Researchers at the University of Virginia School of Medicine say they are tapping into the potential of quantum computers to help us understand genetic diseases.
Stefan Bekiranov, PhD, and colleagues have report the development of an algorithm in their new study, “ Implementation of a Hamming distance–like genomic quantum classifier using inner products on ibmqx2 and ibmq_16_melbourne ” published in Quantum Machine Intelligence, to allow researchers to study genetic diseases using quantum computers, once there are much more powerful quantum computers to run it. The algorithm, a complex set of operating instructions, will help advance quantum computing algorithm development and could advance the field of genetic research one day, according to Bekiranov.
Quantum computers are still in their infancy. But when they come into their own, possibly within a decade, they may offer computing power on a scale unimaginable using traditional computers.
“We developed and implemented a genetic sample classification algorithm that is fundamental to the field of on a quantum computer in a very natural way using the inherent strengths of quantum computers,” Bekiranov said. “This is certainly the first published quantum computer study funded by the National Institute of Mental Health and may be the first study using a so-called universal quantum computer funded by the National Institutes of Health.”
Traditional computer programs are built on 1s and 0s, either-or. But quantum computers take advantage of a fundamental of quantum physics: Something can be and not be at the same time. Rather than 1 or 0, the answer, from a quantum computer’s perspective, is both, simultaneously. That allows the computer to consider vastly more possibilities, all at once.
The challenge is that the technology is technically demanding. Many quantum computers have to be kept at near absolute zero, the equivalent of more than 450 degrees below zero on the Fahrenheit scale. Even then, the movement of molecules surrounding the quantum computing elements can disturb the calculations, so algorithms not only have to contain instructions for what to do, but for how to compensate when errors occur.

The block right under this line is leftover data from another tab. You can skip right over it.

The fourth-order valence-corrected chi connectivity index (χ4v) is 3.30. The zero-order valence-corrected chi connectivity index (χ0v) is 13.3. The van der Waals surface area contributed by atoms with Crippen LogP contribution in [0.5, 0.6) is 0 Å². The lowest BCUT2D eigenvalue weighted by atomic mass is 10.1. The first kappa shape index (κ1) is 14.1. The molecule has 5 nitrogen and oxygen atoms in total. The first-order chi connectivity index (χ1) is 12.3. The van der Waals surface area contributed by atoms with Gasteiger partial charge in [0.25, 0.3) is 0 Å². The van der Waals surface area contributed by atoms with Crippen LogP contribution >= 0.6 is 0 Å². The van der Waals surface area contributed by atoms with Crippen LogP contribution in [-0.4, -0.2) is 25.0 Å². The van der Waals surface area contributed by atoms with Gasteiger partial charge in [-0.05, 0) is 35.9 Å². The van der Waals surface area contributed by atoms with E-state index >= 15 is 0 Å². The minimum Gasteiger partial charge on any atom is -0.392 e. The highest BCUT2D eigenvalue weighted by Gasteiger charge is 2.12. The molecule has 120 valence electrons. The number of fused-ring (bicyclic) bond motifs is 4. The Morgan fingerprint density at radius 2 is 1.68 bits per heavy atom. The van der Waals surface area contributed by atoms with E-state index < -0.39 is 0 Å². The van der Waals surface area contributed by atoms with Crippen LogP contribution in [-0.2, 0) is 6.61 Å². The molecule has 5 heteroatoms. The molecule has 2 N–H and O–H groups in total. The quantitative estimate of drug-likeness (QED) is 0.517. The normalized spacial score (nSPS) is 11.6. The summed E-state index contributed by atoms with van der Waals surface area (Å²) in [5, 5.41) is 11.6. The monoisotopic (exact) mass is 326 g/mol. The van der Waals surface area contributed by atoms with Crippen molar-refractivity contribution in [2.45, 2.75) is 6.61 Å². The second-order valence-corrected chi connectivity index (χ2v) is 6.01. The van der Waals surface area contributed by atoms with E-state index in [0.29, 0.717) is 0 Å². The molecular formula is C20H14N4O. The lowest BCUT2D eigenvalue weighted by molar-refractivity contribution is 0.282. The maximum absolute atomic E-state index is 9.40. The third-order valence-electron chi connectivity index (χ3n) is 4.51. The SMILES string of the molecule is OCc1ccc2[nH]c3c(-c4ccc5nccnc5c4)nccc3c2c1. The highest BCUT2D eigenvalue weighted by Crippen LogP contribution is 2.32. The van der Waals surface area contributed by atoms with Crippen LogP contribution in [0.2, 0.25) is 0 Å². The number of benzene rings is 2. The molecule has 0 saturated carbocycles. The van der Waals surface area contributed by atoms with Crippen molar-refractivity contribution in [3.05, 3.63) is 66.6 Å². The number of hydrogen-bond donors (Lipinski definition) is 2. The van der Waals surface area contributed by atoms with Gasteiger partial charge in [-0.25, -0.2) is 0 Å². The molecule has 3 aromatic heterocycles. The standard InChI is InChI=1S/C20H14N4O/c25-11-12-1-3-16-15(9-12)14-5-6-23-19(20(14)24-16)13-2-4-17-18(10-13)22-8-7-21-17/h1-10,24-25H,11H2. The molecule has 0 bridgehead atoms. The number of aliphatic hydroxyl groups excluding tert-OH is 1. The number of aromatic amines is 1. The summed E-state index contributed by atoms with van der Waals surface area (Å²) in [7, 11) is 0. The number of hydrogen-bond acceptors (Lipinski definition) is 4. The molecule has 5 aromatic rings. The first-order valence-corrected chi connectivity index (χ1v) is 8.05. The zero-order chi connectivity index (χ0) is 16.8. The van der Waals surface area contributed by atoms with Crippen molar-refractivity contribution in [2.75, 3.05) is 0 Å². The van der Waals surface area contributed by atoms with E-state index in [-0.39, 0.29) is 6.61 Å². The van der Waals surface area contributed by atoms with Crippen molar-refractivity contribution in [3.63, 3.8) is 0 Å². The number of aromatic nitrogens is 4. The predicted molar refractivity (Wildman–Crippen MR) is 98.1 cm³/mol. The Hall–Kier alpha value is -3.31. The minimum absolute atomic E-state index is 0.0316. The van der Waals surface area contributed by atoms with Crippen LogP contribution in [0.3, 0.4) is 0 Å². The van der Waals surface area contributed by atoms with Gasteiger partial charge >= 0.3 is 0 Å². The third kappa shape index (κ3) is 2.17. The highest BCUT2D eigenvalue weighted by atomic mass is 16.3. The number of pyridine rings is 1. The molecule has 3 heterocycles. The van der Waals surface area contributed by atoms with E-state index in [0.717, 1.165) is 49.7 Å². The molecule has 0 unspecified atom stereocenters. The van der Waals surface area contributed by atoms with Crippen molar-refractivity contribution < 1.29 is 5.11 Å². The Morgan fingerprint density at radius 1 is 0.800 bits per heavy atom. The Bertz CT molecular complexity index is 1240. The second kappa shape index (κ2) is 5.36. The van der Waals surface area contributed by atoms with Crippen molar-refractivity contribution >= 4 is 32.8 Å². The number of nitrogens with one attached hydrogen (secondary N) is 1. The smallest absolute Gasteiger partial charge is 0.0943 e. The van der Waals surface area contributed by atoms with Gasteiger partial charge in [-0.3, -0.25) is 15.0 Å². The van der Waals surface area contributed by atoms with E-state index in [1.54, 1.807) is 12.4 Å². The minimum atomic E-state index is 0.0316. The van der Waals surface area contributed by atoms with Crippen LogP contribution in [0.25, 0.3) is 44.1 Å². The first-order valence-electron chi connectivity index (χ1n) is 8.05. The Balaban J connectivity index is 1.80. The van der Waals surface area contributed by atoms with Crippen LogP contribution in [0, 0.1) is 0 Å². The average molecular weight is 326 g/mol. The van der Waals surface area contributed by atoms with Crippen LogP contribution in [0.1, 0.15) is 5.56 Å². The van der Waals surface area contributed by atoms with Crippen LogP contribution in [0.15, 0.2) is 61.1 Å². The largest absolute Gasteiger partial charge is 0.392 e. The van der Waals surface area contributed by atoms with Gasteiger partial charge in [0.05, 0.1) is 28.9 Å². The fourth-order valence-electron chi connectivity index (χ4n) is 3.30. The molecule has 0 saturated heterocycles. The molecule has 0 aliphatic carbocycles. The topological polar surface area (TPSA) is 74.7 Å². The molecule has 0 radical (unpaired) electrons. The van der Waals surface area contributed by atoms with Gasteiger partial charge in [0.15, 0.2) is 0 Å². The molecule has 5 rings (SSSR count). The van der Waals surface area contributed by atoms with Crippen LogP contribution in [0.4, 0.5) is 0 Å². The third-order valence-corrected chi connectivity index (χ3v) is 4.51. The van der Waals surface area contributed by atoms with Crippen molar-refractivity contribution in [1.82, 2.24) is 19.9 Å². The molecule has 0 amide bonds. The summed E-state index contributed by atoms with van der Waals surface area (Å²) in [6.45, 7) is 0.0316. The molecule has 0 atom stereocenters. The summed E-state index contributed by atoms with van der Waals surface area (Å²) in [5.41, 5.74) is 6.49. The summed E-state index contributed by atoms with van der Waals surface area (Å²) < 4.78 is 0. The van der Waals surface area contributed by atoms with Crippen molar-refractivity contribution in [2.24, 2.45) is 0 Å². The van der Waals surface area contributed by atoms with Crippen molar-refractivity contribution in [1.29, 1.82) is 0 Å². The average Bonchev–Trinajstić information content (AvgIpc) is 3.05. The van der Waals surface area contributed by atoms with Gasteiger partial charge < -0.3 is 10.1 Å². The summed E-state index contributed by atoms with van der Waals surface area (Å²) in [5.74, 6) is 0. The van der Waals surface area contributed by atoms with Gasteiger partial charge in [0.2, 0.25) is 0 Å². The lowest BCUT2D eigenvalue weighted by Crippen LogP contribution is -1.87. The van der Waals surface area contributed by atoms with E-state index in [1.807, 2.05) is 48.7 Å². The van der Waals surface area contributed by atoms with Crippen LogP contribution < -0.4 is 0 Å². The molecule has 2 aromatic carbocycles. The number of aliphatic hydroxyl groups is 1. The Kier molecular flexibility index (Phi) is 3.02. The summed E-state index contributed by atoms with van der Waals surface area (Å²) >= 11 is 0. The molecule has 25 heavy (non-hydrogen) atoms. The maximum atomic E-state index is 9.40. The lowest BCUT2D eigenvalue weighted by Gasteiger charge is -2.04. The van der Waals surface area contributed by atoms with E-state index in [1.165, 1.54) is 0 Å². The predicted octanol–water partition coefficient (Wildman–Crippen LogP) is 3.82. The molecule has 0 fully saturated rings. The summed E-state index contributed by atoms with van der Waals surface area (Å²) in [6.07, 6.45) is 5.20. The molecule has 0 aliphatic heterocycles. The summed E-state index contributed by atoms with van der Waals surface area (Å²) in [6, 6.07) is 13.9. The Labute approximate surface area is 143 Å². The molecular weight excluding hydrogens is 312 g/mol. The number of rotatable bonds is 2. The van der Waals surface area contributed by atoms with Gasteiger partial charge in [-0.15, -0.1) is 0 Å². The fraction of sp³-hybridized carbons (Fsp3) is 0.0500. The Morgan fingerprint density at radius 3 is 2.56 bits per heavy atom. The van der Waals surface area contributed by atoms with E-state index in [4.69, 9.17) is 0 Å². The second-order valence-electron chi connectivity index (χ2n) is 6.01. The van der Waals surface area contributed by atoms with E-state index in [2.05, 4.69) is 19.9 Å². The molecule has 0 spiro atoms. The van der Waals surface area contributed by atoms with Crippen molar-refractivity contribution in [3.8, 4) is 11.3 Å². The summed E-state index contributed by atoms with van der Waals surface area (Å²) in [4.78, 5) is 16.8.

“Our goal was to develop a quantum classifier that we could implement on an actual IBM quantum computer. But the major quantum papers in the field were highly theoretical and required hardware that didn’t exist. We finally found papers from Maria Schuld, PhD, who is a pioneer in developing implementable, near-term, quantum algorithms. Our classifier builds on those developed by Schuld,” Bekiranov said. “Once we started testing the classifier on the IBM system, we quickly discovered its current limitations and could only implement a vastly oversimplified, or ‘toy,’ problem successfully, for now.”
The new algorithm essentially classifies genomic data. It can determine if a test sample comes from a disease or control sample exponentially faster than a conventional computer. For example, if they used all four building blocks of DNA for the classification, a conventional computer would execute 3 billion operations to classify the sample. The new quantum algorithm would need only 32.[…]